What’s the one place to visit in 2015? Travel industry website Skift has selected the Sultanate of Oman, which it describes as a “small, ignored, slow, and laid-back Arab country” that is a quick flight from Dubai, Abu Dhabi, and Doha. According to Skift, “Oman packs a lot in a small package, with desert, rugged coast and beaches, water sports and diving, forts-every-few-miles, green valleys, old school bazaars and old school Arabian hospitality.” The website has several wonderful videos of Oman, including this one:
Interested in heading to this “big soul-satisfying place to visit” in 2015? Join Academic Arrangements Abroad in March to discover this captivating part of the world, where tradition and heritage combine with modernity and style. Begin in Muscat, Oman, where highlights include a visit and private reception at the Bait Al Zubair Museum, dedicated to Omani culture. Spend a day in Nizwa to experience the lively markets and admire the 17th-century fort. Accommodations are at the luxurious Al Bustan Palace Hotel, situated on the Arabian Gulf.
After exploring Oman, “a destination that mixes offbeat and adventurous,” this journey continues to Doha, Qatar, where travelers will tour the superb Museum of Islamic Art, designed by I.M. Pei, and enjoy a scenic harbor cruise in a traditional dhow. Then the group will fly to Abu Dhabi, UAE, to visit remarkable Saadiyat Island and also see Sheikh Zayed Mosque, the largest mosque outside of Mecca. Conclude in Dubai to attend Art Dubai, an exciting exhibition of contemporary art, and tour the Burj Khalifa, the world’s tallest building.
Visit our website or call us at 800-221-1944 for additional details about this travel program.
By Ingrid Ahlgren
While commuting on the New York City subway the other day, I admired a poster by artist Sophie Blackall. The poster, part of the MTA’s Arts for Transit program, is just one of the creations straphangers can enjoy in New York. The city’s subway system is home to oodles of art, ranging from the gorgeous mosaics in many stations to talented musicians who perform on trains and platforms to poetry inside the cars.
New York isn’t the only city where travelers can enjoy art on their way from one place to another. Boston’s Green Street Gallery, a non-profit, artist-run space, is located in a subway station. In Chicago, a program called Art on Track transforms a train into a moving gallery once a year.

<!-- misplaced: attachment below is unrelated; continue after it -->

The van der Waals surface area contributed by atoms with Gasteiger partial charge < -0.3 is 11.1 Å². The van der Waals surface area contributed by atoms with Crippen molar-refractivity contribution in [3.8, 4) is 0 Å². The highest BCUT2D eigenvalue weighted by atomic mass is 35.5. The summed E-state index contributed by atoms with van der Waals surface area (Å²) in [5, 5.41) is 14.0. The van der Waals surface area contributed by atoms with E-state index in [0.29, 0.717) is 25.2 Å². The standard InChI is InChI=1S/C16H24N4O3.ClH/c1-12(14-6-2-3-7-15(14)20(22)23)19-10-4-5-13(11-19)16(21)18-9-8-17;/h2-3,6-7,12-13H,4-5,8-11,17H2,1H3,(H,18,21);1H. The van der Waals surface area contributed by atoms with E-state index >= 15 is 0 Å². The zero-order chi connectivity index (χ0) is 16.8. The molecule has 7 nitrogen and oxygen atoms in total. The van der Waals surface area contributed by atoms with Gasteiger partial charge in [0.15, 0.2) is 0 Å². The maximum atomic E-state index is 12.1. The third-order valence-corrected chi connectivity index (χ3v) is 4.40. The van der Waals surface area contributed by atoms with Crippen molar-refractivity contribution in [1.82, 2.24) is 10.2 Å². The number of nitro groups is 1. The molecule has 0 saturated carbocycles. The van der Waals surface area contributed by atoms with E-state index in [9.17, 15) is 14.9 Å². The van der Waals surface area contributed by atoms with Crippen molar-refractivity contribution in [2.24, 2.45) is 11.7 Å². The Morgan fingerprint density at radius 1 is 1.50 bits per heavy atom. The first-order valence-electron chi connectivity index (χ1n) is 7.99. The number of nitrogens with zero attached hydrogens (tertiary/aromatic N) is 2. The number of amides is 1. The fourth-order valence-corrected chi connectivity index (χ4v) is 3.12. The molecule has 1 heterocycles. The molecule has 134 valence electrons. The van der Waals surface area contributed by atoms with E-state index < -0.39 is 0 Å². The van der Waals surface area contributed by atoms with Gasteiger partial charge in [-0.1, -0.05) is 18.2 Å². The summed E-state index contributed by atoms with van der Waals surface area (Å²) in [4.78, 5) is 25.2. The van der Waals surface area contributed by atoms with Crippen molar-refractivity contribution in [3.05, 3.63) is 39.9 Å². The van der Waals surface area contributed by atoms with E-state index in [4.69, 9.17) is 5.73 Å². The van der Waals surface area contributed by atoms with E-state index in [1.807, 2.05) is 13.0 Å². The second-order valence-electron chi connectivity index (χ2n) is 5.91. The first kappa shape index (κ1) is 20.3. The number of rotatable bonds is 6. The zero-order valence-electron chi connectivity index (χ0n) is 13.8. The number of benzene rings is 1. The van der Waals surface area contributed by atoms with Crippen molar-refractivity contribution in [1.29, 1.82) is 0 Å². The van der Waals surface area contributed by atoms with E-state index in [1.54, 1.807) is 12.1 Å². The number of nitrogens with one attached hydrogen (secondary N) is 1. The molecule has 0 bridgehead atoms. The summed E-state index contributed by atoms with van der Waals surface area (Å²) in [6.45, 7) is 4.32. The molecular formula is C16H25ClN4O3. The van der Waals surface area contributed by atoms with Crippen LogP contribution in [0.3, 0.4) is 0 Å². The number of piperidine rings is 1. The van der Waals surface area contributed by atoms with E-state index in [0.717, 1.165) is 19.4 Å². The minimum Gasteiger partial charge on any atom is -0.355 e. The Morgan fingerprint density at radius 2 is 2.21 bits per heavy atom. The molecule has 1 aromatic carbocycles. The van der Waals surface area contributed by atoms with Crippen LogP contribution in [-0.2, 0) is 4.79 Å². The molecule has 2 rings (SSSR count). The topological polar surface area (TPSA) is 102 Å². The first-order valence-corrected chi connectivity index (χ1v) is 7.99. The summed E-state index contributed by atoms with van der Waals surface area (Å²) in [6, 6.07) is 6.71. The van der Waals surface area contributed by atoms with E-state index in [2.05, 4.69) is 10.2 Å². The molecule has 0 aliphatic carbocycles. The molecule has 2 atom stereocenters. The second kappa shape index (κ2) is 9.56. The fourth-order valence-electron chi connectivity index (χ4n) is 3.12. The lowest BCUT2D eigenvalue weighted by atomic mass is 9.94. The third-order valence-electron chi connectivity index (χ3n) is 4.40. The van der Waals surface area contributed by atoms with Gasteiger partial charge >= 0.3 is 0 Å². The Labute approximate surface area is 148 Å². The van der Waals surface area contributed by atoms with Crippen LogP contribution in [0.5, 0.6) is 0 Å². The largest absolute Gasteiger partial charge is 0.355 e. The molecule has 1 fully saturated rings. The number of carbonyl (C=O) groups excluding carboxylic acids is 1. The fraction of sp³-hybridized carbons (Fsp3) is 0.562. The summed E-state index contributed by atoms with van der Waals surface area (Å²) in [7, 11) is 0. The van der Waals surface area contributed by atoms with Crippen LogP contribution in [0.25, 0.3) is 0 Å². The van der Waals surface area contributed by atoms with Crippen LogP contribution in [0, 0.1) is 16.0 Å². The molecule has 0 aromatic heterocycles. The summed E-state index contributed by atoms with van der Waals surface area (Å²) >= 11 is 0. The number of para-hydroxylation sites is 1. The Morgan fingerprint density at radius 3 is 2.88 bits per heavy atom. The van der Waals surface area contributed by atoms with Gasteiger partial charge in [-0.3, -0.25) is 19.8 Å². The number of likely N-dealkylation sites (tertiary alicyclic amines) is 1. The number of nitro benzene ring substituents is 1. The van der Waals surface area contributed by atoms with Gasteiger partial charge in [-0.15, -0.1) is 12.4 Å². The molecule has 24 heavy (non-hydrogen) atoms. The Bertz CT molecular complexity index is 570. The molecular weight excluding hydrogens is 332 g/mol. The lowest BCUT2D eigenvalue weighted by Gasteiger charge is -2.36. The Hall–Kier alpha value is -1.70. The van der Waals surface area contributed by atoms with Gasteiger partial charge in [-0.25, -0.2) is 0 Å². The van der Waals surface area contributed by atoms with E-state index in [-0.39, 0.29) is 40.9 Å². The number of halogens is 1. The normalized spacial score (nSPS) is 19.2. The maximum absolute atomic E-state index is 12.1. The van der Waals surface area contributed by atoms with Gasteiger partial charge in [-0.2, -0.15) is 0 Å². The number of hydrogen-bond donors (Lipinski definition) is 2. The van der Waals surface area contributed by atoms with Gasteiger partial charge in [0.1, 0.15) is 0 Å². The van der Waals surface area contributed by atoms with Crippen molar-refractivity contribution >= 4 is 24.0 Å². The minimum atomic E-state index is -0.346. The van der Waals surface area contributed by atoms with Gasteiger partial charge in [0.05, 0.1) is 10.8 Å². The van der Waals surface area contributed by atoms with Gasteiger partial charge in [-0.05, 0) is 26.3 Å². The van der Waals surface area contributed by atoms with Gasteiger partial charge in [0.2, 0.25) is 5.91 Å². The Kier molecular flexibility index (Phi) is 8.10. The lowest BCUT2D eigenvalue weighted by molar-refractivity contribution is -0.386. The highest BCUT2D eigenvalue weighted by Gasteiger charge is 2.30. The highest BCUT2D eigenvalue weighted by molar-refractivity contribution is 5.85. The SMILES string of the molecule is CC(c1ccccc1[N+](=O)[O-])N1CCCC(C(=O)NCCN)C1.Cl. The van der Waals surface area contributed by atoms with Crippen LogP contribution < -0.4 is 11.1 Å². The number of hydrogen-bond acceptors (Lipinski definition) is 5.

Outside of the United States, there’s also great art to discover while using public transit. Many of Montreal’s subway stations boast sculptures and other works of art. Stockholm’s tunnelbana, which has artwork in 90 of its 100 stations, has been called the “world’s longest art exhibit.” In Lisbon, contemporary art is featured in all metro stations.
Sometimes, the subway stations themselves are works of art. Paris’ Metro is known for its elegant art-nouveau entryways. In Bilbao, Spain, many new stations have been designed by Sir Norman Foster. The unique curved glass structures at street level are known as “Fosteritos.” Some of Moscow’s legendary undergrounds have chandeliers and marble-clad walls. And in Dubai, metro stations have modern designs but incorporate some of the region’s traditional architectural elements such as alleyways and arches.
Which of the world’s subway systems do you think are worth a detour?
By Anastasia Mills Healy
As all eyes are upon London for the Summer Olympic Games, our thoughts turn to the architectural legacy the Games will leave behind and the noteworthy structures in other cities, that fans may want to visit.
Pritzker Prize winner Hadid created an Aquatics Centre whose most stunning feature is an undulating roof that emulates a wave. Columnless, this inspiring building will be much more true to its inceptive vision of openness and clear sightlines when the two wings of temporary seating that increase capacity from 2,500 to 17,500 are removed and replaced by glass walls.
Of 950 projects in 44 countries, other recent Hadid buildings of note include the Riverside Museum in Glasgow, Scotland, a fluid design for a museum of transportation that opened in June 2011 and welcomed its one millionth visitor six months later; and in China, the Guangzhou Opera House, whose twin boulder-like buildings overlooking the Pearl River opened in 2010.
London’s venue for all things cycling, the Velodrome ranks alongside the Aquatics Centre in the category of breathless architecture and has received equal high marks from the public. The architectural firm succeeded in modeling the design of the building to reflect its use: “We wanted to express the geometry and drama of the track in the outside form of the building,” Mike Taylor, senior partner, Hopkins Architects, told the Financial Times. Some critics compare this elegant structure to a cedar-covered Pringle potato chip (in the best possible way) and others liken its design to that of a bicycle – streamlined and nimble.
Dubai and Cyprus are two locales with current Hopkins projects. The Dubai World Trade Centre is a vast mixed-use urban area with offices, apartments, hotels and, of course, stores. There will be tree-lined streets, rooftop gardens and, the focal point, two tall towers. Shifting focus to the Mediterranean, the Cyprus Cultural Centre will be a wonderful place for arts lovers to gather to enjoy music, dance, opera and theater in state-of-the-art performance venues. Being built in tandem with Civic Square, the Cultural Centre will be linked to the proposed House of Representatives, the National Gallery and a park beyond by an outdoor performance space.
Great architecture becomes truly transcendent when buildings create beautiful and useful spaces for a community’s (or a world’s) important moments, and become so integrated into the fabric of their surroundings that it is impossible to imagine the locations without them.